Former FBI Director James Comey has thrown his support behind Democratic presidential candidate Joe Biden.
Comey tweeted Tuesday that he had voted in his first Democratic primary and that he believes the country needs a candidate “who cares about all Americans and will restore decency, dignity to the office”.

Voted in first Dem primary to support party dedicated to restoring values in WH. I agree with @amyklobuchar: We need candidate who cares about all Americans and will restore decency, dignity to the office. There is a reason Trump fears @joebiden and roots for Bernie. #Biden2020
— James Comey (@Comey) March 3, 2020

Comey had served in both Republican and Democratic administrations. He was fired as FBI director by Trump in May 2017.
The Biden campaign, however, didn’t seem terribly appreciative of the nod. Comey, a Republican, was fired by Trump in 2017 and remains a polarizing figure even in Democratic circles.

Yes, customer service? I just received a package that I very much did not order. How can I return it, free of charge? https://t.co/NK4VrYGzT1
— Andrew Bates (@AndrewBatesNC) March 3, 2020

Bates is the Biden campaign rapid response director.
19:00 GMT – Democratic operative tells RNC chair to ‘go to hell’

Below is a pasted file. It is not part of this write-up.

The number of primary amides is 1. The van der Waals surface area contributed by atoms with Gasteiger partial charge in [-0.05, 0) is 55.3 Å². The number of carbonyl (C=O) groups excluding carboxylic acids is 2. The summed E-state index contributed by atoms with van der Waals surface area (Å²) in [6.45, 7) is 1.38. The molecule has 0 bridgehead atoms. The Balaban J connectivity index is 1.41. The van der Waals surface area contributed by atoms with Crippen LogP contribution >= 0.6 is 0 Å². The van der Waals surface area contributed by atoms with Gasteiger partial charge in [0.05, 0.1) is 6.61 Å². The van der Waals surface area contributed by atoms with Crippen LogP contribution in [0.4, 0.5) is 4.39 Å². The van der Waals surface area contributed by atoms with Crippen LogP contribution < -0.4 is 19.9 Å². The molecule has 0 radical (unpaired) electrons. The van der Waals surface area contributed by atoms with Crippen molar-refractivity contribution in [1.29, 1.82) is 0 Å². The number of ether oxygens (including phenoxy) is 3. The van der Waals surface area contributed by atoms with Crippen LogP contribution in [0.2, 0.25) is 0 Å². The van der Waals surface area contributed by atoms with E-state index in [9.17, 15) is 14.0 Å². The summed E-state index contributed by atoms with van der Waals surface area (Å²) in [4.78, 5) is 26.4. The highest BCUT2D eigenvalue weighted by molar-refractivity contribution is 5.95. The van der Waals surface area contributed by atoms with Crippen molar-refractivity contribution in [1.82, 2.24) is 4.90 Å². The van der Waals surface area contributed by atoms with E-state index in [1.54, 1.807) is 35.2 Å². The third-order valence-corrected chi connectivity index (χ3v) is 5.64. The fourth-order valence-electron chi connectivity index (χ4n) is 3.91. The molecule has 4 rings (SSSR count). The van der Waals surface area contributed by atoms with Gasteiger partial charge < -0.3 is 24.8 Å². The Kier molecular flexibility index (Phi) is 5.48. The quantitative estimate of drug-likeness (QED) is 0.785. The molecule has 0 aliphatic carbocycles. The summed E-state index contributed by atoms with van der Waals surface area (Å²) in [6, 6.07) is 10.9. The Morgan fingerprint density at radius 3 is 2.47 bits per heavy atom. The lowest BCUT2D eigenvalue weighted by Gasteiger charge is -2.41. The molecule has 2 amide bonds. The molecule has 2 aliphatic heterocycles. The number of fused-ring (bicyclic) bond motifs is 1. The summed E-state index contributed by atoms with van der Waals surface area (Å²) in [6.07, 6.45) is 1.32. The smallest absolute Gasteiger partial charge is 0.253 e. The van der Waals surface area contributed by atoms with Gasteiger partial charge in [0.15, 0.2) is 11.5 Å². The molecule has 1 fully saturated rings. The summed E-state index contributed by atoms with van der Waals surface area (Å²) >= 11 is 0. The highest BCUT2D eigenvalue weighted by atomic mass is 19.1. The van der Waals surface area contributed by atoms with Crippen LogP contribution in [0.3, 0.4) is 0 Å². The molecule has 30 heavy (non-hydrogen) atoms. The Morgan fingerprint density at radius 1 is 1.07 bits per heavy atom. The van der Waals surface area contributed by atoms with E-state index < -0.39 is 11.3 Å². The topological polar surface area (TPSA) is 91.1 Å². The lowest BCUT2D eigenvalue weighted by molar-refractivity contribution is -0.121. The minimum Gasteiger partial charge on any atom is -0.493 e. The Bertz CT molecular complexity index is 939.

Former Democratic National Committee Chair Donna Brazile, appearing on Fox News Channel, clashed with Republican National Committee Chair Ronna McDaniel, telling her to “go to hell” after the Republican party chief said the Democratic primaries will be “rigged” against Bernie Sanders.
“Stay the hell out of our race,” Brazile said, referring to Republicans in general. “For people to use Russian talking points to sow division among Americans is stupid. So Ronna, go to hell!”

Donna Brazile just told Ronna McDaniel to go to hell on FOX NEWSpic.twitter.com/Cd2LY9v5vW
— PoliticsVideoChannel (@politvidchannel) March 3, 2020

18:45 GMT – No noticeable uptick in cyber attacks: Gov’t official
The national agency that oversees election security has not detected any notable uptick in either misinformation by foreign nations or targeted attacks on voting equipment during the first hours of voting during Super Tuesday.